Austrian financier dubbed ‘world’s most wanted man’ worked for several agencies

Jan Marsalek

AN AUSTRIAN FINANCIER, WHO disappeared and is wanted by Western spy agencies in connection with a massive financial scandal in Germany, may have worked for several spy agencies simultaneously, according to reports. Jan Marsalek, dubbed by some as “the world’s most wanted man”, is connected with the sudden collapse of Wirecard AG in Germany last month.

Wirecard (est. 1999) was a German provider of financial services, such as mobile phone payment processing and other electronic payment transaction systems. The company also issued physical and virtual credit and pre-paid cards. But on June 25 of this year the company declared insolvency, after an audit revealed that nearly €2 billion ($2.3 billion) in cash deposits were missing from its accounts. Soon afterwards the company’s shares lost over 70 percent of their value and its management team, including its chief executive officer, Markus Braun, stepped down. Braun was eventually arrested. But Marsalek, who had worked as Wirecard’s chief operating officer since 2010, was nowhere to be found.

Marsalek, 40, was also in charge of Winecard’s operations in Asia and specifically the Philippines, where the fictitious €2 billion had reportedly been deposited. On June 18, after getting fired from his job, Marsalek told colleagues that he was leaving immediately for Manilla, in order to track down the missing funds and clear his name. However, he never arrived there, as he seemed to disappear into thin air on the way. An investigative report by The Financial Times revealed that Marsalek never made use of his airline ticket to the Philippine capital, and that the immigration records that showed him entering the country and then flying from there to China had been forged. This was later confirmed by the Philippines government.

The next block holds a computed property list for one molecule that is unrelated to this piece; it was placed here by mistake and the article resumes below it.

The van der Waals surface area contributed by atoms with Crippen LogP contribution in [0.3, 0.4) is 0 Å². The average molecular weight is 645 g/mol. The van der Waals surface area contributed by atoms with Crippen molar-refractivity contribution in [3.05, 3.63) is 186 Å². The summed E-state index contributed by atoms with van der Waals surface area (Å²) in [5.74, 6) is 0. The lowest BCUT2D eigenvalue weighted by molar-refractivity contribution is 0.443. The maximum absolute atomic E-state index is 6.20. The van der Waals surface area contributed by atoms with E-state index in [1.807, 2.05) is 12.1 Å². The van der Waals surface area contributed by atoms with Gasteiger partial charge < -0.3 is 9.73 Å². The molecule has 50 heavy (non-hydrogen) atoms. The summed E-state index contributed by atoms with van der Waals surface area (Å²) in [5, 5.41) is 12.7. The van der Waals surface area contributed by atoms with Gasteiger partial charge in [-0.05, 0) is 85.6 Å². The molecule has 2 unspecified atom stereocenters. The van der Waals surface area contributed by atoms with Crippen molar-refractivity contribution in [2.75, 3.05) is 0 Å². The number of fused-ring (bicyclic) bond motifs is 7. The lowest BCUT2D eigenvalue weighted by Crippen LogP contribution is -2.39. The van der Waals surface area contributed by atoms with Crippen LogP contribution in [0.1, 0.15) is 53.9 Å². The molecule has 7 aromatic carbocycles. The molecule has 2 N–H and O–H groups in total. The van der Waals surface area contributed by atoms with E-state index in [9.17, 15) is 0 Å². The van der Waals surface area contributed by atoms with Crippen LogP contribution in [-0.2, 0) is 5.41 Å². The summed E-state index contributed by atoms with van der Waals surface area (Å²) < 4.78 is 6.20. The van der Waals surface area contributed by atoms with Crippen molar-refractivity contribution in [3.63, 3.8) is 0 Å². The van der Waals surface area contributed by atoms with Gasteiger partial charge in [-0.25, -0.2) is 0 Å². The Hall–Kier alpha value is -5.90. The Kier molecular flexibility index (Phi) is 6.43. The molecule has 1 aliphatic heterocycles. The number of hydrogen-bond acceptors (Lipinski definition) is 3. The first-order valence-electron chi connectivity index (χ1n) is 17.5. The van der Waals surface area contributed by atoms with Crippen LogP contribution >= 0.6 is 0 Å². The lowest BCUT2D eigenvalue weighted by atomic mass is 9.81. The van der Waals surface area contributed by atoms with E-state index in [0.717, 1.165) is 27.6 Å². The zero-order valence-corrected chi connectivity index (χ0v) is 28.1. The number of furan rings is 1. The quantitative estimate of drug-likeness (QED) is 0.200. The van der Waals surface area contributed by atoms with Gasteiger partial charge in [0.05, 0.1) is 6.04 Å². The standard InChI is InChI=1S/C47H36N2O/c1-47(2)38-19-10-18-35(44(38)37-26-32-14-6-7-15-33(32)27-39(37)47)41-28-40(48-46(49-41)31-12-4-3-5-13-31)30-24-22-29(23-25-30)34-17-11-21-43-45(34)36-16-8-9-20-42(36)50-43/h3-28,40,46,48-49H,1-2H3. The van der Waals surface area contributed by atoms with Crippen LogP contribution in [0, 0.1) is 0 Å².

Last Thursday, the German newspaper Süddeutsche Zeitung reported that, according to some German lawmakers, Marsalek may have operated as an informant for the Austrian Office for the Protection of the Constitution and Counterterrorism (BVT). The paper cited a number of German lawmakers, who said they were told during a briefing of the German Parliament’s Committee on Intelligence Oversight that Marsalek probably worked “for several intelligence agencies at the same time” prior to his disappearance. The lawmakers did not provide details of these allegations. Meanwhile, Marsalek’s whereabouts remain unknown.

Author: Joseph Fitsanakis | Date: 02 November 2020 | Permalink

We welcome informed comments and corrections. Comments attacking or deriding the author(s), instead of addressing the content of articles, will NOT be approved for publication.

Fill in your details below or click an icon to log in:

WordPress.com Logo

You are commenting using your WordPress.com account. Log Out /  Change )

Google photo

You are commenting using your Google account. Log Out /  Change )

Twitter picture

You are commenting using your Twitter account. Log Out /  Change )

Facebook photo

You are commenting using your Facebook account. Log Out /  Change )

Connecting to %s